D04
Knowledgescapes: the city as information infrastructure

Convenors:
Magdalena Buchczyk (Humboldt-Universit├Ąt zu Berlin)
Stephanie Grohmann (University of Oxford)
Stream:
The Future of 'Traditional' Art Practices and Knowledge
Location:
Julian Study Centre 3.02
Sessions:
Friday 6 September, 9:00-10:30, 14:00-15:30

Short abstract:

This panel invites contributions on urban information flows and knowledge infrastructures that critically engage with different knowledge practices in the context of contemporary 'urban challenges'.

Long abstract:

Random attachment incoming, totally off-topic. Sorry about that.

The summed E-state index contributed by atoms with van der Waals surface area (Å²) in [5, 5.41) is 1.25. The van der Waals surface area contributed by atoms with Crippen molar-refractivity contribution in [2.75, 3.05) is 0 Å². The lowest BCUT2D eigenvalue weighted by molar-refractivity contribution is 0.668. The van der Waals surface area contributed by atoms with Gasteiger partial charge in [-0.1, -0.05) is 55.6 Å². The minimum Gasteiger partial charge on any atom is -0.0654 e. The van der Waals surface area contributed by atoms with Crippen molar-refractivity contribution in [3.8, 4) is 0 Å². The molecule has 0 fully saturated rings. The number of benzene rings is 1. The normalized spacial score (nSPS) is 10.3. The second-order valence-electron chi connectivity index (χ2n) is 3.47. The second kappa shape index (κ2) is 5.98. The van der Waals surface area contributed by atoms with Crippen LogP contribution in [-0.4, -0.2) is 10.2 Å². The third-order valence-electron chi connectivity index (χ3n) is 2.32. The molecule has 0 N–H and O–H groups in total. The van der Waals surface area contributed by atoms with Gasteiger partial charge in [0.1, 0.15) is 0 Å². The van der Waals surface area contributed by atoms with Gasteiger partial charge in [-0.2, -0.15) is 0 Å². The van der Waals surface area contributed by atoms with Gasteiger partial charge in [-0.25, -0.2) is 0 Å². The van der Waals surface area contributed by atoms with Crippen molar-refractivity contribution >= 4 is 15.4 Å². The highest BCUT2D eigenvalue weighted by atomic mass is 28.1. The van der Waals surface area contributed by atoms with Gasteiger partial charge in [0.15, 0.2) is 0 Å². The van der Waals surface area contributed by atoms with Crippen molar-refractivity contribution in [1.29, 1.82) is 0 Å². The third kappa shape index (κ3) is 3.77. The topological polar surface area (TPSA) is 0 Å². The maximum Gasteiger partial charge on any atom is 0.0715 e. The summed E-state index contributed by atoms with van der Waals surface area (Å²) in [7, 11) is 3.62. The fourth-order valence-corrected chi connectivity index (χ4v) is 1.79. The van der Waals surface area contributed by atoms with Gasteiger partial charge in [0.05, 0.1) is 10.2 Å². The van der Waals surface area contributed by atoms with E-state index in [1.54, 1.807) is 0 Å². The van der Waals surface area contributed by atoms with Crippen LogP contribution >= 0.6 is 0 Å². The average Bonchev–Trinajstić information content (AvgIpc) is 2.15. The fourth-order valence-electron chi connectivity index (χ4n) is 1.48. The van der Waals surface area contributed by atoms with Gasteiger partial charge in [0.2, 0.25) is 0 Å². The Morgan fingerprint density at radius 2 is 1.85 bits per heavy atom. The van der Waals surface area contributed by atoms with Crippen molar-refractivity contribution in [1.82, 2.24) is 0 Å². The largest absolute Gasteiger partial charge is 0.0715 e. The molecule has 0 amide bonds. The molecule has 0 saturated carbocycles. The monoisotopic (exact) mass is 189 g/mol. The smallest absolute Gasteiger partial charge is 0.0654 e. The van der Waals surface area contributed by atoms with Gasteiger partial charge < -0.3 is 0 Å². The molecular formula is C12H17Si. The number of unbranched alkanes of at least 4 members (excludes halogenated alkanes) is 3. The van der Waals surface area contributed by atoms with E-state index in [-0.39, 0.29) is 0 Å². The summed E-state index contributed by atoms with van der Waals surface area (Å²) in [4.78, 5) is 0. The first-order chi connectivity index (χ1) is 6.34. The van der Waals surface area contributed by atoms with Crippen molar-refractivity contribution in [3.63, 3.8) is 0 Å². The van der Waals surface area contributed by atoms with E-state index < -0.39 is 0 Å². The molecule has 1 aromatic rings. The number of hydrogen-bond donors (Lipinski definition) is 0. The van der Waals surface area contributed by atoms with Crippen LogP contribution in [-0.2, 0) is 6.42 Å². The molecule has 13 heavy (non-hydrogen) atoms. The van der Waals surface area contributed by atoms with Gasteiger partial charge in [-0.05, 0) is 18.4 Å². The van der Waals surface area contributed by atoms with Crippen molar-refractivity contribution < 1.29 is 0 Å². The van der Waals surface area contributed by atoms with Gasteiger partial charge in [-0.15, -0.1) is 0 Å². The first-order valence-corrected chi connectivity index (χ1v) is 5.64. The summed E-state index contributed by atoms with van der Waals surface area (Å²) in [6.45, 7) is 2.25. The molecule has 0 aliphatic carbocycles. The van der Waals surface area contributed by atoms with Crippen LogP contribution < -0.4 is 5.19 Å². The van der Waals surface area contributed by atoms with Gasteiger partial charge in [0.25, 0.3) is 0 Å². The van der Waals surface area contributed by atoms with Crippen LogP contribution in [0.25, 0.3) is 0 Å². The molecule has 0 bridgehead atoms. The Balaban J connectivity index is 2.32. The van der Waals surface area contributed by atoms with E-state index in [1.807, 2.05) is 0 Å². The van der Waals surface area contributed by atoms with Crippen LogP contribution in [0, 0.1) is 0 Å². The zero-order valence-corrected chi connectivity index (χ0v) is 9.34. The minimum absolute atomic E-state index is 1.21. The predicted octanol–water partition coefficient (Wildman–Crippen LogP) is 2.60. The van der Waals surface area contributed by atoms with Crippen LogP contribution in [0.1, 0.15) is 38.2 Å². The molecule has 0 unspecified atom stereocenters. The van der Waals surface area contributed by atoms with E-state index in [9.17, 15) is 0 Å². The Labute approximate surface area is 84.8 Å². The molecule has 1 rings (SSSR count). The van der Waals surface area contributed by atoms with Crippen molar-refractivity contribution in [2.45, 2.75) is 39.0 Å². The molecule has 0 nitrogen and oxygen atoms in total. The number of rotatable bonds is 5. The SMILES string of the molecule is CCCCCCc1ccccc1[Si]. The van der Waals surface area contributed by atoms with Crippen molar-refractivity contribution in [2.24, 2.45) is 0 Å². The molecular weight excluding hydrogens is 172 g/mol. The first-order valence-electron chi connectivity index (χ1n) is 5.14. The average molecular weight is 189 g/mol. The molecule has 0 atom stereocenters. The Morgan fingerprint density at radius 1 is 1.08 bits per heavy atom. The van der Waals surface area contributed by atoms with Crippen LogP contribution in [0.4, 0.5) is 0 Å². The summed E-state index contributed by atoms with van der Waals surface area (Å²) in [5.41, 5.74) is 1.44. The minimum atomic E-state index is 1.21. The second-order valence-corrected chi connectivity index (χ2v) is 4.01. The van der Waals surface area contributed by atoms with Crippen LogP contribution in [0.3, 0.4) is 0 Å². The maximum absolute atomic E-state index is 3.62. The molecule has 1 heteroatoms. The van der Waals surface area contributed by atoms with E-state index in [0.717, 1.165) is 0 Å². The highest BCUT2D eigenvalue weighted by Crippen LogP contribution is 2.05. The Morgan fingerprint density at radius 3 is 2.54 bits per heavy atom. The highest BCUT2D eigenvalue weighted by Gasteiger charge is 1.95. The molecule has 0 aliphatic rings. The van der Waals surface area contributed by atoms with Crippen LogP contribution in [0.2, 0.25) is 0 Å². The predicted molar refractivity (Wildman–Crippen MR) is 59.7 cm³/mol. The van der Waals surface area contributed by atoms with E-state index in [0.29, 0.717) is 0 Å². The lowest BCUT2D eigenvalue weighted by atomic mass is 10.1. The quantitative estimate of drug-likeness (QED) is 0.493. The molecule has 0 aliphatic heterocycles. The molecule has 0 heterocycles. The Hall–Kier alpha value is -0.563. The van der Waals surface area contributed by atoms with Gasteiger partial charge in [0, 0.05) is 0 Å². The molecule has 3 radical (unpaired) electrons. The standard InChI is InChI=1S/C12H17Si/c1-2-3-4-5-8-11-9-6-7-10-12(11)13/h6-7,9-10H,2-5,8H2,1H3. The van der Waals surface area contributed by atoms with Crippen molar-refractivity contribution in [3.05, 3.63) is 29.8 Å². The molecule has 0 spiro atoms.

In a rapidly urbanising world, two out of three people will be living in cities by 2050. Urban environments are therefore focal points of key social, political and ecological challenges. But while the UN's Sustainable Development Goals aspire to "make cities and human settlements inclusive, safe, resilient and sustainable", cities are also becoming the loci of contestations and struggles over sustainability, spatial inequality, heritage and history and urban democracy. At the heart of these challenges are the diverse, overlapping and often conflicting knowledges that form the information architecture of the city - the invisible flows and reservoirs of 'data' (including, but not limited to, electronic data) that interlace the built environment with intersecting 'webs of meaning'. We invite papers that critically engage with urban information flows and knowledge practices in the broadest sense. This could include: competing knowledge economies in the city, practices of information sharing and mapping, contested and marginalized urban knowledge practices, questions of explicit vs. implicit knowledges in/of the city, information and/as social power, urban knowledge materialities , technological and technologized knowledge, and disruptions to information flows and their consequences. We also welcome contributions that critically interrogate the categories of 'knowledge' and 'information' in an urban context: What counts as knowledge/information and knowledge acquisition, and who determines that? How does information facilitate or impede democracy, creativity, co-production, governance and innovation, and what 'Info-wars' emerge from these processes? What is the role of anthropology/ethnography in building and mapping urban information infrastructures?